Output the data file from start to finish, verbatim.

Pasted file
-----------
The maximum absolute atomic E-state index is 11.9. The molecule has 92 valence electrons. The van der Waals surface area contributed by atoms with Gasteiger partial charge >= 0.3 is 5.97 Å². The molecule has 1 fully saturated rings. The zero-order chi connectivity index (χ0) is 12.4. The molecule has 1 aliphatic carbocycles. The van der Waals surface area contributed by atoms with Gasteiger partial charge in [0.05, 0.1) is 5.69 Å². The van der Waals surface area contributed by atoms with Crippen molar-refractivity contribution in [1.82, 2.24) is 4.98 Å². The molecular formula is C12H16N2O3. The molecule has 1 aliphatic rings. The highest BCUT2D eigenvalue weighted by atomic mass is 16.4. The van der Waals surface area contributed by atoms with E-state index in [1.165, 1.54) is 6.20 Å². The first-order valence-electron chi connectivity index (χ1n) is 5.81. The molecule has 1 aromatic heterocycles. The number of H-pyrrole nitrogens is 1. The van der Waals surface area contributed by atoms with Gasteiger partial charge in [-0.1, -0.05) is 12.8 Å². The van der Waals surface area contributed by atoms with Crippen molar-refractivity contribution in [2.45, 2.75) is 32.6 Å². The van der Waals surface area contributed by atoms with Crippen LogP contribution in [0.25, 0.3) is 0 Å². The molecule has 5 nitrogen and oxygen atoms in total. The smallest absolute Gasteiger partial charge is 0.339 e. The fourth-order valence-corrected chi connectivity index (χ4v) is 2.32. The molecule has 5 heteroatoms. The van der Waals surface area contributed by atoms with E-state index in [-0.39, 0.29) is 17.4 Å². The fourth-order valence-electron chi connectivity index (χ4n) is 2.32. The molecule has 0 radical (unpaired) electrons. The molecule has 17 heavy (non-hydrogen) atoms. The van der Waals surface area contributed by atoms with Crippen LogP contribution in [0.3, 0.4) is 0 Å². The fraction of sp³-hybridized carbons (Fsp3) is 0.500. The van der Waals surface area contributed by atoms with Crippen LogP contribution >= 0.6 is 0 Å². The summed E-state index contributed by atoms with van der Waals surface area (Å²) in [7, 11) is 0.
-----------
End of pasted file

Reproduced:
The maximum absolute atomic E-state index is 11.9. The molecule has 92 valence electrons. The van der Waals surface area contributed by atoms with Gasteiger partial charge >= 0.3 is 5.97 Å². The molecule has 1 fully saturated rings. The zero-order chi connectivity index (χ0) is 12.4. The molecule has 1 aliphatic carbocycles. The van der Waals surface area contributed by atoms with Gasteiger partial charge in [0.05, 0.1) is 5.69 Å². The van der Waals surface area contributed by atoms with Crippen molar-refractivity contribution in [1.82, 2.24) is 4.98 Å². The molecular formula is C12H16N2O3. The molecule has 1 aliphatic rings. The highest BCUT2D eigenvalue weighted by atomic mass is 16.4. The van der Waals surface area contributed by atoms with E-state index in [1.165, 1.54) is 6.20 Å². The first-order valence-electron chi connectivity index (χ1n) is 5.81. The molecule has 1 aromatic heterocycles. The number of H-pyrrole nitrogens is 1. The van der Waals surface area contributed by atoms with Gasteiger partial charge in [-0.1, -0.05) is 12.8 Å². The van der Waals surface area contributed by atoms with Crippen molar-refractivity contribution in [2.45, 2.75) is 32.6 Å². The van der Waals surface area contributed by atoms with Crippen LogP contribution in [0.25, 0.3) is 0 Å². The molecule has 5 nitrogen and oxygen atoms in total. The smallest absolute Gasteiger partial charge is 0.339 e. The fourth-order valence-corrected chi connectivity index (χ4v) is 2.32. The molecule has 5 heteroatoms. The van der Waals surface area contributed by atoms with E-state index in [-0.39, 0.29) is 17.4 Å². The fourth-order valence-electron chi connectivity index (χ4n) is 2.32. The molecule has 0 radical (unpaired) electrons. The molecule has 17 heavy (non-hydrogen) atoms. The van der Waals surface area contributed by atoms with Crippen LogP contribution in [0.3, 0.4) is 0 Å². The fraction of sp³-hybridized carbons (Fsp3) is 0.500. The van der Waals surface area contributed by atoms with Crippen LogP contribution >= 0.6 is 0 Å². The summed E-state index contributed by atoms with van der Waals surface area (Å²) in [7, 11) is 0.